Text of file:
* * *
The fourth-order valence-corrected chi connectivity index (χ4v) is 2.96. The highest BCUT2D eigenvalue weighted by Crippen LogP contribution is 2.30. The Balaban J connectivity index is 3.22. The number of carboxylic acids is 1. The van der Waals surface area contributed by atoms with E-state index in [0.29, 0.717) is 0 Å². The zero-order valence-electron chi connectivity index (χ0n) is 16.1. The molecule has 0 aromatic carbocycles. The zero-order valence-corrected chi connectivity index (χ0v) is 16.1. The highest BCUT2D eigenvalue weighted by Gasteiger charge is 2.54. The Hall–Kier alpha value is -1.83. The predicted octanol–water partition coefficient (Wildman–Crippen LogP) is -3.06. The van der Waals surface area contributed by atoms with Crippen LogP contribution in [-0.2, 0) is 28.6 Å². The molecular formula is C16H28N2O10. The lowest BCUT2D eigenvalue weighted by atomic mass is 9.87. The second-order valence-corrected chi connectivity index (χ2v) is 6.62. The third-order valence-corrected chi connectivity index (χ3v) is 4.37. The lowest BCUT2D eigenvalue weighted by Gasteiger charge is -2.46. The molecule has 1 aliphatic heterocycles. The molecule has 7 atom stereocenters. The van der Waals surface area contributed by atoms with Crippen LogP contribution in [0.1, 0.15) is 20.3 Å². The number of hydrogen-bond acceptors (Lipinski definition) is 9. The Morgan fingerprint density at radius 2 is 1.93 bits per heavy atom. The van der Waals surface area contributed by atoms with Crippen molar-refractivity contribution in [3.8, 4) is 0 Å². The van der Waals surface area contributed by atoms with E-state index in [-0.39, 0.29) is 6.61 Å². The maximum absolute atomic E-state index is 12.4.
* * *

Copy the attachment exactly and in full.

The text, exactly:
The fourth-order valence-corrected chi connectivity index (χ4v) is 2.96. The highest BCUT2D eigenvalue weighted by Crippen LogP contribution is 2.30. The Balaban J connectivity index is 3.22. The number of carboxylic acids is 1. The van der Waals surface area contributed by atoms with E-state index in [0.29, 0.717) is 0 Å². The zero-order valence-electron chi connectivity index (χ0n) is 16.1. The molecule has 0 aromatic carbocycles. The zero-order valence-corrected chi connectivity index (χ0v) is 16.1. The highest BCUT2D eigenvalue weighted by Gasteiger charge is 2.54. The Hall–Kier alpha value is -1.83. The predicted octanol–water partition coefficient (Wildman–Crippen LogP) is -3.06. The van der Waals surface area contributed by atoms with Crippen LogP contribution in [-0.2, 0) is 28.6 Å². The molecular formula is C16H28N2O10. The lowest BCUT2D eigenvalue weighted by atomic mass is 9.87. The second-order valence-corrected chi connectivity index (χ2v) is 6.62. The third-order valence-corrected chi connectivity index (χ3v) is 4.37. The lowest BCUT2D eigenvalue weighted by Gasteiger charge is -2.46. The molecule has 1 aliphatic heterocycles. The molecule has 7 atom stereocenters. The van der Waals surface area contributed by atoms with Crippen LogP contribution in [0.1, 0.15) is 20.3 Å². The number of hydrogen-bond acceptors (Lipinski definition) is 9. The Morgan fingerprint density at radius 2 is 1.93 bits per heavy atom. The van der Waals surface area contributed by atoms with Crippen molar-refractivity contribution in [3.8, 4) is 0 Å². The van der Waals surface area contributed by atoms with E-state index in [-0.39, 0.29) is 6.61 Å². The maximum absolute atomic E-state index is 12.4.